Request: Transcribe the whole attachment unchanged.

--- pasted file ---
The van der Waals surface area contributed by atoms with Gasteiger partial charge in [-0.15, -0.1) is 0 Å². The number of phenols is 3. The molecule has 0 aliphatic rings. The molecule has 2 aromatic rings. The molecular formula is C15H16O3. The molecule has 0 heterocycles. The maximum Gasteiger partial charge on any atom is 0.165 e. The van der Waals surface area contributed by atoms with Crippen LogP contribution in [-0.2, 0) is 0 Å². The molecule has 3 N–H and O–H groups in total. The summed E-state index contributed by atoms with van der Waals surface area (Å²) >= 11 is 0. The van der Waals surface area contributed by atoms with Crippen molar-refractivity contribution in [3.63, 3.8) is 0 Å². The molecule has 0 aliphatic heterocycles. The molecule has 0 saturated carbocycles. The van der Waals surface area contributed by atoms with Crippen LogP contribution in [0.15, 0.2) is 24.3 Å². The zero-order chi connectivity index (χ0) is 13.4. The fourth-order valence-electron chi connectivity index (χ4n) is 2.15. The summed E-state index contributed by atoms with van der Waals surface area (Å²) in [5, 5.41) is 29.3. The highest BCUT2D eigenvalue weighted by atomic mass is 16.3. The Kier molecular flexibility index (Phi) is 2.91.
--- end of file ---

The van der Waals surface area contributed by atoms with Gasteiger partial charge in [-0.15, -0.1) is 0 Å². The number of phenols is 3. The molecule has 0 aliphatic rings. The molecule has 2 aromatic rings. The molecular formula is C15H16O3. The molecule has 0 heterocycles. The maximum Gasteiger partial charge on any atom is 0.165 e. The van der Waals surface area contributed by atoms with Crippen LogP contribution in [-0.2, 0) is 0 Å². The molecule has 3 N–H and O–H groups in total. The summed E-state index contributed by atoms with van der Waals surface area (Å²) >= 11 is 0. The van der Waals surface area contributed by atoms with Crippen molar-refractivity contribution in [3.63, 3.8) is 0 Å². The molecule has 0 aliphatic heterocycles. The molecule has 0 saturated carbocycles. The van der Waals surface area contributed by atoms with Crippen LogP contribution in [0.15, 0.2) is 24.3 Å². The zero-order chi connectivity index (χ0) is 13.4. The fourth-order valence-electron chi connectivity index (χ4n) is 2.15. The summed E-state index contributed by atoms with van der Waals surface area (Å²) in [5, 5.41) is 29.3. The highest BCUT2D eigenvalue weighted by atomic mass is 16.3. The Kier molecular flexibility index (Phi) is 2.91.